Turkish cookery is rooted in the tradition of Ottoman cuisine, which can be defined as a fusion and fine-tuning of Central Asian, Middle Eastern and Balkan foods. Emerging from the open-plan kitchen at Anatoli Express, each tray of beautiful Turkish food tells a different tale of culture and history.
“Turkish Cuisine inspires us,” says owner Tayfun Aras. “And apparently our pides (pita bread) and meatballs are legendary”. After opening its doors on 15 May 2012, Anatoli Express has built up a following in the trendy crowds working and playing around Green Point. Coming here is like a trip to Turkey without the airfare, says Tayfun.
Whether it’s your first time or if you’re a regular seat warmer, you must order the mixed meze and salad plate, served with warm slices of bread. Of special mention are the cinnamon-infused dolmades, so be sure to ask for those in your selection. (The recipe belongs to Tayfun’s mother, which explains why they’re so special.)
As a side dish, order the garden salad with Mediterranean greens, rosa tomatoes, feta, olives and red onion served with a homemade vinaigrette, or the grilled halloumi salad containing all the greens, but with the appealing addition of grilled halloumi cheese, croutons of simit (Turkish bread much like a bagel) and walnuts for added texture, plus a drizzle of vinaigrette.
Then bear witness to the acclaimed pides: the sucuk and cheese pide is a simple but aromatic flatbread peppered with sucuk, a dry, spicy Turkish sausage, and covered with melted cheese.
If you’re feeling more adventurous (and you should be), then the manti should be on your list: homemade lamb-filled pasta, covered in a creamy yogurt sauce and served with tomato salsa and dried chillies in melted butter.
Tapas-style lunch more your thing? Then chicken shish and grilled kofte are the order of the day, with tender seasoned meat threaded on a skewer and grilled to perfection.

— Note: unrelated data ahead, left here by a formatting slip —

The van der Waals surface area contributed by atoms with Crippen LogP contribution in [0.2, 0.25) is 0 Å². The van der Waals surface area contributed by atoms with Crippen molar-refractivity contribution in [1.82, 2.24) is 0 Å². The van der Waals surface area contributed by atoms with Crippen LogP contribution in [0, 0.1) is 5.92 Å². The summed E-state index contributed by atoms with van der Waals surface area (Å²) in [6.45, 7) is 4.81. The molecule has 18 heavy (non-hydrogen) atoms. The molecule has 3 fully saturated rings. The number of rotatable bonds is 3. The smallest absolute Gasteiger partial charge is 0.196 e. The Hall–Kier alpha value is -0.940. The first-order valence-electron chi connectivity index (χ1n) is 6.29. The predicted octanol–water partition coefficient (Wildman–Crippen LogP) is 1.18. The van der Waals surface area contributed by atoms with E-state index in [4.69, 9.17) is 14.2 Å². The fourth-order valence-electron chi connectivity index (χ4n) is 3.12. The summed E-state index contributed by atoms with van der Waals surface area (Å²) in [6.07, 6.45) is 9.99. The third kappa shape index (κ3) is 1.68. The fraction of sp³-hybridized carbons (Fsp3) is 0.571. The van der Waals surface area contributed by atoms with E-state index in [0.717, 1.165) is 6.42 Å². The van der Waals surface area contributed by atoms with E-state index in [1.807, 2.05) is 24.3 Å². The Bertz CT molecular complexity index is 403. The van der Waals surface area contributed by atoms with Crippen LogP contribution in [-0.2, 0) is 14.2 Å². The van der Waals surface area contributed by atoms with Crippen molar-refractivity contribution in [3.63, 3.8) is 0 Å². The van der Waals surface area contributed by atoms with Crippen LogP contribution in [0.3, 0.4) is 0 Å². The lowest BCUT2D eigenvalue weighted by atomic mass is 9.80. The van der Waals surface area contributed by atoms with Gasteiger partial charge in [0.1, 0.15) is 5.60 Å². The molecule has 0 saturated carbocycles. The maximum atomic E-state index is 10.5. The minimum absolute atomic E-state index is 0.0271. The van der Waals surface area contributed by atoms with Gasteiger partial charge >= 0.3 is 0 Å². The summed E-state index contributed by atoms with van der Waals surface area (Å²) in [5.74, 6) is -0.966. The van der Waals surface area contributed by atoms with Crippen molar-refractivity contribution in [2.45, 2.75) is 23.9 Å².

But it’s really all about the meatballs here. The oven-baked meatballs are cooked with aubergines, mushrooms and green peppers in a rich tomato sauce, topped with melted cheese. Once you taste this hearty portion you’ll need little encouragement to finish the whole lot, and then soak up that glossy sauce with your leftover bread.
“We try to change our desserts as often as we can to avoid being boring, but Turkish delight cheesecake and baklava are most popular,” says Tayfun. Other favourites are the creamy sago or a rich chocolate espresso pudding with white chocolate and cardamom aromatics.
There’s a fully licenced bar, and you can sample Anatoli’s very own branded Chenin Blanc, Sauvignon Blanc and Merlot.
Welcoming smiles take you to your table, and once they’ve answered your queries about the dishes and ingredients, they kindly leave you to tuck in.
Authentic Turkish ambience is created by the rich décor with dark woods and an intriguing gothic chandelier of flickering candle-like bulbs. The rugs and kilims on the walls are from a private collection, and the black and white photos were taken by Turkish photographer Babur Yakar.
On Fridays enjoy the special of a craft beer and meatballs and chips for R55.